Between Dream and Deed:
: The United Kingdom's 2001-2003 Preparation for the Invasion of Iraq

  • Karolien Keary

Student thesis: Doctoral ThesisDoctor of Philosophy


This dissertation describes how it came about that the British government, civil service and military were prepared badly for the 2003 invasion of Iraq. Its new analysis of this often-discussed period centres on the plans prepared in 2002 by the various government departments involved; those plans were not suitable for the policy that the British government eventually pursued in the beginning of 2003. This mismatch occurred because although Britain’s post-9/11 Iraq policy was understood across Whitehall and Downing Street, its limits were not. Specifically, there was no clarity on the circumstances under which a policy should be abandoned, and if so, for what alternative. The assumptions made about those elements varied across actors. This resulted in internally contradictory British plans, unsuitable for the invasion as it happened. A relatively simple mechanism that can limit, though not eliminate, these problems in future policy-making is the so-called ‘preferred alternative to the pursued policy’, derived from the ‘best alternative to a negotiated agreement’ (BATNA). BATNAs are a well-known concept in negotiation practice and doctrine; I argue that similarly, ‘preferred alternatives’ can and should be used in a policy-making context for keeping policy and policy plans aligned and coherent across members of government and their civil service departments. The original contribution to knowledge is both a new interpretation of the reasons for Britain’s difficulties in Iraq, and a new argument about how to improve policy-making through a new application of an already successful tool, the ‘preferred alternative to the pursued policy’.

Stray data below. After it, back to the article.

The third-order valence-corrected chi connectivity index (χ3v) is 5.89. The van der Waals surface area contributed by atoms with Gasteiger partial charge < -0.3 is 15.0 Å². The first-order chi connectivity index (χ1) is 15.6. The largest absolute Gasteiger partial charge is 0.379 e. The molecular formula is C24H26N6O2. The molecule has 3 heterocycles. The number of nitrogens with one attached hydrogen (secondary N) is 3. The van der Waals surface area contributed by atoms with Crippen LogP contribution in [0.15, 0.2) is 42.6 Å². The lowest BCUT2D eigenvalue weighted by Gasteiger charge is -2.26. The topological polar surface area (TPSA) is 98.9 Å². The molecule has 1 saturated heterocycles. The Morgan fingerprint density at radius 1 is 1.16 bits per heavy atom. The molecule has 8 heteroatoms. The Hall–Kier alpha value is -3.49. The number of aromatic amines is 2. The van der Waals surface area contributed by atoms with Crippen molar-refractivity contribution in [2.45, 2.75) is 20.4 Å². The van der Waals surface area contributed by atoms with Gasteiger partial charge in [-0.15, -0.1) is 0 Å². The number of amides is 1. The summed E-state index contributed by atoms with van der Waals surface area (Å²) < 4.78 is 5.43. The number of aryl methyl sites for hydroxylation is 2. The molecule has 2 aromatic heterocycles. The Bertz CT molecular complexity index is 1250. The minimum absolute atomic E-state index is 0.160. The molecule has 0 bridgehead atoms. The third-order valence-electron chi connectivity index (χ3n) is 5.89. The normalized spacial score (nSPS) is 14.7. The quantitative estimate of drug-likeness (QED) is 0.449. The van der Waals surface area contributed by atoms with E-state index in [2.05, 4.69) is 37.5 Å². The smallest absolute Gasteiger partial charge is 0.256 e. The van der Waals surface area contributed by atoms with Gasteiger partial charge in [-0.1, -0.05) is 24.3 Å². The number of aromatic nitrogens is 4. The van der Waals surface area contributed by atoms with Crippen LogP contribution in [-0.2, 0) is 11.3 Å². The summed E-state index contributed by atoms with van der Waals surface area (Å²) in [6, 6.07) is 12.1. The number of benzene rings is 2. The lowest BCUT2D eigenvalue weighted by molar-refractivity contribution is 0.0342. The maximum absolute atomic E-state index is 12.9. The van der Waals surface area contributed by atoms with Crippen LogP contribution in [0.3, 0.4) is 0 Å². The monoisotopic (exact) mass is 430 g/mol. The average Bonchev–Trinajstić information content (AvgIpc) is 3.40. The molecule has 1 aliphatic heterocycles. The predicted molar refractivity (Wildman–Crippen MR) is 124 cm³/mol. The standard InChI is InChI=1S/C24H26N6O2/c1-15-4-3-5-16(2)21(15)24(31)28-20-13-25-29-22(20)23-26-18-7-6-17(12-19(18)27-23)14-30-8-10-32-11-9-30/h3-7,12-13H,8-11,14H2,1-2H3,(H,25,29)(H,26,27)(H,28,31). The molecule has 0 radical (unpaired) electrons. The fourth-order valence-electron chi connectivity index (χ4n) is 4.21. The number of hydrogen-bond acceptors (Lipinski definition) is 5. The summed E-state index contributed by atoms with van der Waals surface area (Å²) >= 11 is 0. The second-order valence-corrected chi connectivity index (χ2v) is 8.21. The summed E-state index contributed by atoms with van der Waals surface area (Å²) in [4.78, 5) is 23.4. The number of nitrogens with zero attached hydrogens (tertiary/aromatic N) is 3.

Date of Award2017
Original languageEnglish
Awarding Institution
  • Aberystwyth University
SupervisorHidemi Suganami (Supervisor)

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